Generic Instrument Name
Pressure Sensor
Generic Instrument Description
A pressure sensor is a device used to measure absolute, differential, or gauge pressures. It is used only when detailed instrument documentation is not available.

Dataset-specific Instrument Name
Wetlabs CST-721DR 25 cm pathlength transmissometer
Generic Instrument Name
Wet Labs CSTAR Transmissometer
Generic Instrument Description
A highly integrated opto-electronic design to provide a low cost, compact solution for underwater measurements of beam transmittance. The instrument is capable of either free space measurements, or through the use of an optical flow tube, flow-through sampling with a pump. It can be used in profiling, moored, or underway applications. more information from Wet Labs


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Deployments

SJ07

Website
Platform
R/V Seward Johnson
Start Date
2007-10-18
End Date
2007-11-17
Description
Cruise from Panama City to Panama City Figure 1. Station locations in the eastern tropical north Pacific overlaid on a MODIS (Moderate-resolution Imaging Spectroradiometer) image of ocean color during October 2007. Image courtesy of Inia Soto (USF). SJ07 Cruise Summary (ROSCOP)

KN195-02

Website
Platform
R/V Knorr
Start Date
2008-12-08
End Date
2009-01-06
Description
Figure 1.  Station locations in the eastern tropical north Pacific overlaid on a MODIS (Moderate-resolution Imaging Spectroradiometer) image of ocean color during December 2008. Image courtesy of Inia Soto (USF). KN195-02 Cruise Summary (ROSCOP)


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Project Information

Collaborative Research: Zooplankton in the Redoxcline of the Cariaco Basin: Impact on Biogeochemical Cycling (ETP)

Coverage: Eastern tropical Pacific


This project aims to characterize the spatial and interannual variability of physical, chemical, and biological properties between low productivity and high productivity regions of the eastern tropical Pacific. In particular, we will investigate the physiology of bacteria, phytoplankton, and zooplankton and food web interactions in relation to the oxygen minimum zone. Our results also will provide information on how marine carbon and nitrogen cycles are modified in suboxic regions of the ocean. Measurements include: ADCP, temperature, salinity, O2, pH, total DIC, fCO2, nutrients, CDOM, POC/N, methane oxidation rates, denitrification rates, chlorophyll, phytoplankton C&N uptake rates, bacteria abundance/growth rates/molecular fingerprinting, lipid biomarkers, microzooplankton grazing rates, mesozooplankton abundance, distribution, and physiology, and particle flux rates. NSF abstract: The CARIACO (CArbon Retention In A Colored Ocean) Program is a time-series programs, with the central goal to better understand seasonal to decadal time-scales of processes governing ocean biogeochemistry. The CARIACO site is situated in the tropics on a productive continental margin off Venezuela, the basin is anoxic, and the site is strongly connected to paleoclimate investigations. Thus, CARIACO has the additional goal of relating modern oceanographic processes with the production, transformation, and preservation of particulate matter in the sediment record. Zooplankton composition, behavior, and physiological rates are important components of the biological pump. Recent findings from the Cariaco Basin and other regions with pelagic redoxclines (suboxic and anoxic interfaces) suggest that they are active regions of biogeochemical cycling, in which C may be directly transferred from bacterial production to zooplankton grazers. The goals of this project are to determine the vertical and horizontal distributions of zooplankton in relation to the redoxcline during two seasons using discrete-depth net samples and a vertical-profiling laser-line scan camera system. Anaerobic and aerobic respiration and metabolites, excretion, and egestion rates will be experimentally determined for vertical migrators and resident species nearsurface and at suboxic and anoxic depths to determine whether zooplankton differ in their release of metabolic and egested products, due to differences in their metabolism and/or composition of food resources. Grazing experiments, in combination with lipid biomarkers and stable isotopic compositions, will be used to assess in situ diet and long-term feeding history of zooplankton. Fecal pellet composition will be compared with pellets in sediment traps. Time-series zooplankton samples also will be analyzed to obtain temporal information on zooplankton community dynamics and allow a seasonal estimate of the zooplankton contribution to elemental fluxes. Intellectual Merit. One of the grand challenges of oceanography is to understand the processes that control the transformation and fate of organic carbon in marine systems. Meeting this challenge is hindered by a lack of basic information about factors that govern the response of biological activity to environmental forcing and climate change. In particular, the role of the marine biosphere in the global carbon cycle remains poorly constrained, in part due to uncertainties about biological controls on the quality and quantity of carbon export. This project will contribute to our knowledge of the role of mesozooplankton in biogeochemical cycles, especially in relation to how processes may be modified in regions with anoxic or suboxic layers and strong redox gradients, and will help to correctly understand the links between water column processes and climate history as recorded in the varved sediments of the Cariaco Basin. Broader Impacts. The zooplankton time-series will provide information on patterns of marine biodiversity and ecological interactions from a poorly known region. The CARIACO Program has an ongoing impact in technology transfer and human resource development in Venezuela. This project will help train personnel in Venezuela and will support several graduate students. The lead investigators and students will develop materials on the project for dissemination through the NSF-Center for Ocean Science Education Excellence (COSEE) located at USF. Note [2019-12-17]: BCO-DMO Project page updated to reflect information at nfs.gov for this collaborative award. * Project tile changed from "Eastern Tropical Pacific" to the NSF award title "Collaborative Research: Zooplankton in the Redoxcline of the Cariaco Basin: Impact on Biogeochemical Cycling." * The other award number in this collaborative award added to the page OCE-0526502 * Person roles on the page updated to reflect the NSF award roles (PI or Co-PI) all others on the page changed to "Scientist" from "Co-PI" if not listed as a Co-PI on the NSF award.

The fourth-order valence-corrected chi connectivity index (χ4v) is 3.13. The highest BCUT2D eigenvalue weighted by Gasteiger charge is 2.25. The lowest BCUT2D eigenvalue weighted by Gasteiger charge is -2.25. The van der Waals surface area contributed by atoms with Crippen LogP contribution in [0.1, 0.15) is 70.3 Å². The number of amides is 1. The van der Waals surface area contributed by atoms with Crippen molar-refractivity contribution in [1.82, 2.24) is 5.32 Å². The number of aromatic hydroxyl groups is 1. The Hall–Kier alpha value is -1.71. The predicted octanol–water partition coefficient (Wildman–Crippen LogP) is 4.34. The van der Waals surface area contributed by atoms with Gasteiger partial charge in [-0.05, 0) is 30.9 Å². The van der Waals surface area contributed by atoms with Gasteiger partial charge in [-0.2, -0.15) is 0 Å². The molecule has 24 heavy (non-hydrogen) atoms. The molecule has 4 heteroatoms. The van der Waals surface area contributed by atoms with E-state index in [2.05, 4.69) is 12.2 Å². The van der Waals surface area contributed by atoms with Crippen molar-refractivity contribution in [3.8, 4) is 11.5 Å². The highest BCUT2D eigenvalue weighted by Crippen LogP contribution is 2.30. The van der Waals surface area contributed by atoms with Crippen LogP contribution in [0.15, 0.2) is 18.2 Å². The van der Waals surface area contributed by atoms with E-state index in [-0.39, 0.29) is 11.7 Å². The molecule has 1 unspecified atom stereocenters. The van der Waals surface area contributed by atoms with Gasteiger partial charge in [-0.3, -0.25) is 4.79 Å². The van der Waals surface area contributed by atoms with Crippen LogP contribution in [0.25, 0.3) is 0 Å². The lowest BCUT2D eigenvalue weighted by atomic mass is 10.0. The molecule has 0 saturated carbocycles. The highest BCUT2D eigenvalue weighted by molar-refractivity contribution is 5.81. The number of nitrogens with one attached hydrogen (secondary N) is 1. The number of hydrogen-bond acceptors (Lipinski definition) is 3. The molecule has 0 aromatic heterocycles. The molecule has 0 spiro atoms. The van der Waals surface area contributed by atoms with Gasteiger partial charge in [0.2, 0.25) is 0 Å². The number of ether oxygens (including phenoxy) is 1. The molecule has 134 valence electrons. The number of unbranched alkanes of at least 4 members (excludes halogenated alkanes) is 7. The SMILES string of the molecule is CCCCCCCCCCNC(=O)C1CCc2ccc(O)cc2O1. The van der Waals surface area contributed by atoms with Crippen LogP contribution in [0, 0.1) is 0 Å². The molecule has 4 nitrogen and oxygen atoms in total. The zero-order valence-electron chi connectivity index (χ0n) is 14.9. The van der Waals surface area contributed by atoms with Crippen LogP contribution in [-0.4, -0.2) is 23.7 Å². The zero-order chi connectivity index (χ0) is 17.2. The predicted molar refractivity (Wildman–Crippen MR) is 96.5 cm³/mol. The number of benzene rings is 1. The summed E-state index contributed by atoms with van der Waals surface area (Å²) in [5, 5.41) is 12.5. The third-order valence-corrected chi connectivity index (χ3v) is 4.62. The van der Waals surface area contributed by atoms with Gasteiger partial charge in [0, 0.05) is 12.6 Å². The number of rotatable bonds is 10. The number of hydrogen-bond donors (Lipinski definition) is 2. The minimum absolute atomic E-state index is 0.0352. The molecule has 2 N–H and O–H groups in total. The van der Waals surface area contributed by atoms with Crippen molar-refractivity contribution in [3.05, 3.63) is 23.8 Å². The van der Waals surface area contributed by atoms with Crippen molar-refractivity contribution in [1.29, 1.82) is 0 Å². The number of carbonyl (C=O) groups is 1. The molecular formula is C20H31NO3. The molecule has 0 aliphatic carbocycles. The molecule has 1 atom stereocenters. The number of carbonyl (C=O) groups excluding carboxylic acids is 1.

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Program Information

Ocean Carbon and Biogeochemistry (OCB)


Coverage: Global


The Ocean Carbon and Biogeochemistry (OCB) program focuses on the ocean's role as a component of the global Earth system, bringing together research in geochemistry, ocean physics, and ecology that inform on and advance our understanding of ocean biogeochemistry. The overall program goals are to promote, plan, and coordinate collaborative, multidisciplinary research opportunities within the U.S. research community and with international partners. Important OCB-related activities currently include: the Ocean Carbon and Climate Change (OCCC) and the North American Carbon Program (NACP); U.S. contributions to IMBER, SOLAS, CARBOOCEAN; and numerous U.S. single-investigator and medium-size research projects funded by U.S. federal agencies including NASA, NOAA, and NSF. The scientific mission of OCB is to study the evolving role of the ocean in the global carbon cycle, in the face of environmental variability and change through studies of marine biogeochemical cycles and associated ecosystems. The overarching OCB science themes include improved understanding and prediction of: 1) oceanic uptake and release of atmospheric CO2 and other greenhouse gases and 2) environmental sensitivities of biogeochemical cycles, marine ecosystems, and interactions between the two. The OCB Research Priorities (updated January 2012) include: ocean acidification; terrestrial/coastal carbon fluxes and exchanges; climate sensitivities of and change in ecosystem structure and associated impacts on biogeochemical cycles; mesopelagic ecological and biogeochemical interactions; benthic-pelagic feedbacks on biogeochemical cycles; ocean carbon uptake and storage; and expanding low-oxygen conditions in the coastal and open oceans.


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Funding

Funding SourceAward
NSF Division of Ocean Sciences (NSF OCE)

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This document is created by info v 4.1f 5 Oct 2018 from the content of the BCO-DMO metadata database.    2020-02-18  13:59:10